Jesus is a different type of leader. The one who tells his disciples that humility is more important than pride, and that who, on the evening of the Last Supper, washes their feet as a servant would. Who tells them that the last will be first and the first will be last. Jesus tells them humbly following God is most important.
One of the reasons Jesus rides in on the colt (donkey in other versions) is because it is a symbol of humility. A king would usually ride in regally seated on a stallion. The trumpets would blow announcing his arrival. Everyone would know that he was the king, their leader, the powerful one.
Jesus comes in a different way. He comes in peace. He comes in the name of the Lord. He comes to show God’s true identity to the people. The God whose power is manifested in forgiveness and love.
You may remember when Pope Francis made his first visit to the United States. He flew into Washington D.C. Usually such a dignitary would be escorted to a large limo with bullet-proof glass and amenities, and then be accompanied by a motorcade as he made his way through the city. Pope Francis didn’t do that. He climbed into a small Fiat. A small Fiat! That’s not what important people ride in!
What Pope Francis communicated a powerful message with his action. As the Savior moved among the ordinary people so should he, the leader of the Catholic Church he has been called to serve.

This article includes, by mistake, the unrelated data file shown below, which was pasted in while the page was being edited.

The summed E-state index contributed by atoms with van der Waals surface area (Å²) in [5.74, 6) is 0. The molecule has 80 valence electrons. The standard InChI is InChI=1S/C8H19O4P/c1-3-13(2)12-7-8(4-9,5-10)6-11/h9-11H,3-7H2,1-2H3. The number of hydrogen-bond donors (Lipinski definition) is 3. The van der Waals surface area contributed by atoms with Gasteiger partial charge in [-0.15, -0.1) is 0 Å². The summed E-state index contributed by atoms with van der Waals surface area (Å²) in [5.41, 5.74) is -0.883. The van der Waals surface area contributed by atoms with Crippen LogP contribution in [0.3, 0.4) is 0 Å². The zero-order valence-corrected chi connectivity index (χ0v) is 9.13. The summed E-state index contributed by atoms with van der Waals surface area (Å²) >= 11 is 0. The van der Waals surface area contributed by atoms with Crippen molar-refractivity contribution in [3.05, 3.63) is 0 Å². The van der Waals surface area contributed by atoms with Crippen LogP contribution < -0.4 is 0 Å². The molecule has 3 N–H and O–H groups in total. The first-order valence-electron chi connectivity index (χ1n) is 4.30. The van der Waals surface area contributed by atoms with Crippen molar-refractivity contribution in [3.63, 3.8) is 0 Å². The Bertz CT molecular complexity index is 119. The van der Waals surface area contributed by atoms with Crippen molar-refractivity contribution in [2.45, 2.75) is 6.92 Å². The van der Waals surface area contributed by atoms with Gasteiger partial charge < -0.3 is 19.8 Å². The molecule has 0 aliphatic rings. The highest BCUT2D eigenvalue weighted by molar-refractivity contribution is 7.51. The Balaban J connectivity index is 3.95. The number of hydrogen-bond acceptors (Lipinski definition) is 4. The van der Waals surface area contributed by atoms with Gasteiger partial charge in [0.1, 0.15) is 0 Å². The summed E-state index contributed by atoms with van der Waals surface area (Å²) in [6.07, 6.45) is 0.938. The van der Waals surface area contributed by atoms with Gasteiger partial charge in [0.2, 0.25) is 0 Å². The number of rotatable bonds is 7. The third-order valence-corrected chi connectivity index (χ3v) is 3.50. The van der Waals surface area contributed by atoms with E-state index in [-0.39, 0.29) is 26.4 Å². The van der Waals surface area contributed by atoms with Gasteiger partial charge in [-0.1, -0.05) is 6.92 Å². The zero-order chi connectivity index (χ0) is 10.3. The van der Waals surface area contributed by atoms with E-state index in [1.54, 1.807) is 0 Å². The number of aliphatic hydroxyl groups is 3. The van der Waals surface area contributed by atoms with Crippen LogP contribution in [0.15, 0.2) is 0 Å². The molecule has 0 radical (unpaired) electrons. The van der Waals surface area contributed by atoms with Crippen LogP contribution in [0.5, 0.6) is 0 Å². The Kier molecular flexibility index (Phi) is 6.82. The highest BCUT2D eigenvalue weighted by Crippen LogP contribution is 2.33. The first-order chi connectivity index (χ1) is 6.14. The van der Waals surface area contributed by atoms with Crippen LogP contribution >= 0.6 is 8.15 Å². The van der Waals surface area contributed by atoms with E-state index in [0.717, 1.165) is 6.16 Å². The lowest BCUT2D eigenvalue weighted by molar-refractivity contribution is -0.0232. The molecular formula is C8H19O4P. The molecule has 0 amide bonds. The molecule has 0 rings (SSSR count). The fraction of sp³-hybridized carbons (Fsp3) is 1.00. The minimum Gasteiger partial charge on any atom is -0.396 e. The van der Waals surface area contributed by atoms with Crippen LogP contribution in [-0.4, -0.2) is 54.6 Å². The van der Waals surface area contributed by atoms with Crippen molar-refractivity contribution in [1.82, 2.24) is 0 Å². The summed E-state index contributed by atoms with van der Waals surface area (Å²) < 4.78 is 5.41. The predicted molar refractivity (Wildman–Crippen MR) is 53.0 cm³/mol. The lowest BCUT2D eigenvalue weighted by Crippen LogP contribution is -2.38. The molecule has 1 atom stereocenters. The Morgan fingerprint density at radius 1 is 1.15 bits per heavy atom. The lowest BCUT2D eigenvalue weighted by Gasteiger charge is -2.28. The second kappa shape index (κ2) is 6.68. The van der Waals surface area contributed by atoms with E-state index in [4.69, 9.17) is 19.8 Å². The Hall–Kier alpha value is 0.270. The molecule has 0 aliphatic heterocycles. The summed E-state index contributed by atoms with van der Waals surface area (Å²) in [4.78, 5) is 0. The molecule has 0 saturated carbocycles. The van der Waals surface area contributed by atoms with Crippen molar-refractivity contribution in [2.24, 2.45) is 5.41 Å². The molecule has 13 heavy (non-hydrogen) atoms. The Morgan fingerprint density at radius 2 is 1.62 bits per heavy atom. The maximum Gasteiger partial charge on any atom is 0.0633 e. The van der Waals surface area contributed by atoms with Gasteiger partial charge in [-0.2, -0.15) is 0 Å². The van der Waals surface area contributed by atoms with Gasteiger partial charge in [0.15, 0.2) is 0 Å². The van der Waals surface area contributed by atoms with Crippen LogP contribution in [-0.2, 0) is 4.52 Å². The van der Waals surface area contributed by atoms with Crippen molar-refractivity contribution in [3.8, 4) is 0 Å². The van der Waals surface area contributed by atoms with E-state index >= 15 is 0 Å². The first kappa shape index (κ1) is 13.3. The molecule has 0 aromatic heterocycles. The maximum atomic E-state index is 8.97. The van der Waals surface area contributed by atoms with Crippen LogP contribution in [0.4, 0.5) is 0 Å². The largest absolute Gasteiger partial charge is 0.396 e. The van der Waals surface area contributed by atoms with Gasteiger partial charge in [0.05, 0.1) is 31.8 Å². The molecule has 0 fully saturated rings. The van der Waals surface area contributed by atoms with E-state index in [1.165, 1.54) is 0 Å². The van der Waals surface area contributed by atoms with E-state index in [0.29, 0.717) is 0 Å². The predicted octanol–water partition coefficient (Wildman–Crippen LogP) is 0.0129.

We spend our days in the world. As we do, we are called to be the ones who walk and live among the people in need. Walk and live among those who might not know Jesus. We are called to stand with the crowds on either end of Jesus’ week in Jerusalem. The ones who cheer as he rides into the city and those at the other end who yell, “Crucify him!” We are called to be present with all God’s people.
What type of king are we looking for? Do we want that king who arrives in humility on the colt, or do we really want the king who will come to destroy all our earthly enemies to bring peace on earth in the way we imagine it should be handled?
This is a good question for us to consider, particularly in our world today where we are surrounded by conflict. Wars where there shouldn’t be wars. People are getting hurt and killed in Ukraine, in schools, stores, and neighborhoods who aren’t even involved in the conflict. We live in a country that has been divided into an “us” versus “them” mentality. We wonder if someone is on our side or the other side.
Friends, Jesus calls us to be those who aren’t on any side but his.